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Plans for Grand Village of Natchez Indians detailed

NATCHEZ — Visitors to the Grand Village of the Natchez Indians will soon be able to see with their own eyes how the Natchez Indians lived in the 18th century with the help of 21st-century technology.

Mississippi Department of Archives and History officials will offer a new virtual reality exhibit in March. Using cellphones, visitors will get a three-dimensional interactive view of the site’s Indian mounds and other landmarks.

The virtual reality tour is part of an effort to broaden the visitor experience at the state historical site, Grand Village Director Lance Harris told the Natchez-Adams Economic Development Council Monday.

Harris and MDAH Executive Director Katie Blount detailed plans for the Grand Village and other state sites at the weekly meeting of area economic leaders.

Harris and Blount will also share their plans with the Natchez Historical Society at its annual meeting at 6:30 p.m. today at the Carriage House at Stanton Hall.

Harris said the Grand Village would also be changing in the next couple of months all of its exterior signage. The signage will offer a more complete telling of the Natchez Indian story than what is currently on the site, Harris said.

Blount said telling a broader story about the Native American experience and other inhabitants of Southwest Mississippi is one of the current priorities of the department.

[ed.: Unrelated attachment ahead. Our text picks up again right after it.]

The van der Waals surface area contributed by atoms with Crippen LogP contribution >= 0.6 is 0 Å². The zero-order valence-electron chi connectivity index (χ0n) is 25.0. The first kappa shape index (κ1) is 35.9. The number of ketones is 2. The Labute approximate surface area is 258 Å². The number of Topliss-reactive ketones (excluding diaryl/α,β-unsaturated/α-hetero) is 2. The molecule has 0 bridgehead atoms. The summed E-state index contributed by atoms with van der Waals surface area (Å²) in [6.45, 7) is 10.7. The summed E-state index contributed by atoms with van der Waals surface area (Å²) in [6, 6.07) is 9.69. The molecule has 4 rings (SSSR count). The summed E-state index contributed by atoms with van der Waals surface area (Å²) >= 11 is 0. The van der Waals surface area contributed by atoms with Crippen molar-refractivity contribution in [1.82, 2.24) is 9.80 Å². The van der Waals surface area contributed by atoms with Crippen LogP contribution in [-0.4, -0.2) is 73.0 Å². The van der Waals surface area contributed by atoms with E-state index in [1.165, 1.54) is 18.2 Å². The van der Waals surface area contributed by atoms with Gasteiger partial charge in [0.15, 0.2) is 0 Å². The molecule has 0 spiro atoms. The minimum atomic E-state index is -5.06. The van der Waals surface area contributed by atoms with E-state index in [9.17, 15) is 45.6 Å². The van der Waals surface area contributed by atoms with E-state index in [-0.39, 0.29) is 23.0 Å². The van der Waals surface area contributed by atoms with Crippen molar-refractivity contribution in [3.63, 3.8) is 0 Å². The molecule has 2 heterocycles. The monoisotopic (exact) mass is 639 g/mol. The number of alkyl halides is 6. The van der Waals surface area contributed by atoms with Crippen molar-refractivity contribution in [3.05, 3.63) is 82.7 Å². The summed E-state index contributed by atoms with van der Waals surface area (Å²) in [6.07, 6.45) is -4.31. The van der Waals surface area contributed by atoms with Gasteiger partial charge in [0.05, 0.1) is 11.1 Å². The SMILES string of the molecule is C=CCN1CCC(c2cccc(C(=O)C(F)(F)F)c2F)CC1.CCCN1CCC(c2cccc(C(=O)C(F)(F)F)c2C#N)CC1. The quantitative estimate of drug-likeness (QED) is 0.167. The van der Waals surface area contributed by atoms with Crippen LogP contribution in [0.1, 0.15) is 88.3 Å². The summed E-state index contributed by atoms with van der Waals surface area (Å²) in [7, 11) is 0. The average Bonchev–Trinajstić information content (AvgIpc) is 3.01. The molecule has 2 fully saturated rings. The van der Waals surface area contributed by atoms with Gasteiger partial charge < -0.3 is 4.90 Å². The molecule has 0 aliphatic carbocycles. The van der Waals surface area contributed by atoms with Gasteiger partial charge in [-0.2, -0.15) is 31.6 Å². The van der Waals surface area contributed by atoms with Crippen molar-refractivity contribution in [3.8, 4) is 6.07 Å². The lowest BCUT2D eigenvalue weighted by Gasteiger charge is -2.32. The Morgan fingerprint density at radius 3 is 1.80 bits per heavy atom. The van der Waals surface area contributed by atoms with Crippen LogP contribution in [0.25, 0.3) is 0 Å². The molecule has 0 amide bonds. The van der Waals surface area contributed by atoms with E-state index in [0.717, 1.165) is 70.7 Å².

“Since we opened the two Mississippi Museums in December 2017, Natchez and this region are our focus,” Blount said. “We have welcomed 300,000 people to those sites since we opened, and I believe those visitors need to come to Natchez.”

Development of the Grand Village is one of the department’s highest priorities, Blount said.

In addition to the new exhibits coming this spring, Harris detailed other changes MDAH hopes to accomplish in the future.

MDAH is working to raise approximately $6 million to add a new museum exhibition space, auditorium and open-air pavilion, among other changes.

The new buildings will significantly expand the existing 4,000 square-foot building, which has become cramped and in need of a significant revamp, Harris said.

Harris said MDAH hopes to install a new “Three Sisters Garden” and build replica structures on the mounds to allow visitors to explore the site as it appeared in the 18th century.

The structures will be designed and built using historical written accounts, corroborated with archeological research.

“That type of information simply does not exist anywhere else in North America,” Harris said.

A revitalized Grand Village is part of MDAH’s plan for the area, Blount said. MDAH is currently working to stabilize the columns at Windsor Ruins and provide new interpretive exhibits at the site in Claiborne County.

MDAH is also working at Historic Jefferson College, embarking on an erosion control project and working on roof and gutter repairs, Harris said. Plans are to make Historic Jefferson College a gateway to the region, Blount said.

“All of this is part of a broader initiative to tell a broader story here in Natchez — the story of the Native American experience, of cultural conflict, slavery, Civil War, Reconstruction, the rich cultural architectural history of this area and the Civil Rights movement,” Blount said. “All of these stories are central to American history. People need to come to Mississippi to understand American history, and they need to come to Natchez to experience these stories.”